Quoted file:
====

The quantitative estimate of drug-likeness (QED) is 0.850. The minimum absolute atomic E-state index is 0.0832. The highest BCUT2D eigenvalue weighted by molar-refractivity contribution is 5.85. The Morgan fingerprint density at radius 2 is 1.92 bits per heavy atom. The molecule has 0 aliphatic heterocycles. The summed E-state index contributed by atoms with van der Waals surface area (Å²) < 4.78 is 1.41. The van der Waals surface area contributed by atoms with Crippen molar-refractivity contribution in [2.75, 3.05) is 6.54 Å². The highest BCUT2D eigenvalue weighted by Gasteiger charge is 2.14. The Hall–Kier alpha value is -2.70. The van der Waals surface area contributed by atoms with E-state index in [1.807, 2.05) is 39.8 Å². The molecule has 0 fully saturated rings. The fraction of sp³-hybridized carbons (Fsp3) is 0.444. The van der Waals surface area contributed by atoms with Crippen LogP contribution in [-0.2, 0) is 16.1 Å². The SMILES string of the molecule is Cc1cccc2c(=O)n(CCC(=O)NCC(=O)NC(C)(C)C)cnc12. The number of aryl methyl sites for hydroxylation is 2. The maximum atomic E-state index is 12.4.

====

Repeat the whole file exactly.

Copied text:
The quantitative estimate of drug-likeness (QED) is 0.850. The minimum absolute atomic E-state index is 0.0832. The highest BCUT2D eigenvalue weighted by molar-refractivity contribution is 5.85. The Morgan fingerprint density at radius 2 is 1.92 bits per heavy atom. The molecule has 0 aliphatic heterocycles. The summed E-state index contributed by atoms with van der Waals surface area (Å²) < 4.78 is 1.41. The van der Waals surface area contributed by atoms with Crippen molar-refractivity contribution in [2.75, 3.05) is 6.54 Å². The highest BCUT2D eigenvalue weighted by Gasteiger charge is 2.14. The Hall–Kier alpha value is -2.70. The van der Waals surface area contributed by atoms with E-state index in [1.807, 2.05) is 39.8 Å². The molecule has 0 fully saturated rings. The fraction of sp³-hybridized carbons (Fsp3) is 0.444. The van der Waals surface area contributed by atoms with Crippen LogP contribution in [-0.2, 0) is 16.1 Å². The SMILES string of the molecule is Cc1cccc2c(=O)n(CCC(=O)NCC(=O)NC(C)(C)C)cnc12. The number of aryl methyl sites for hydroxylation is 2. The maximum atomic E-state index is 12.4.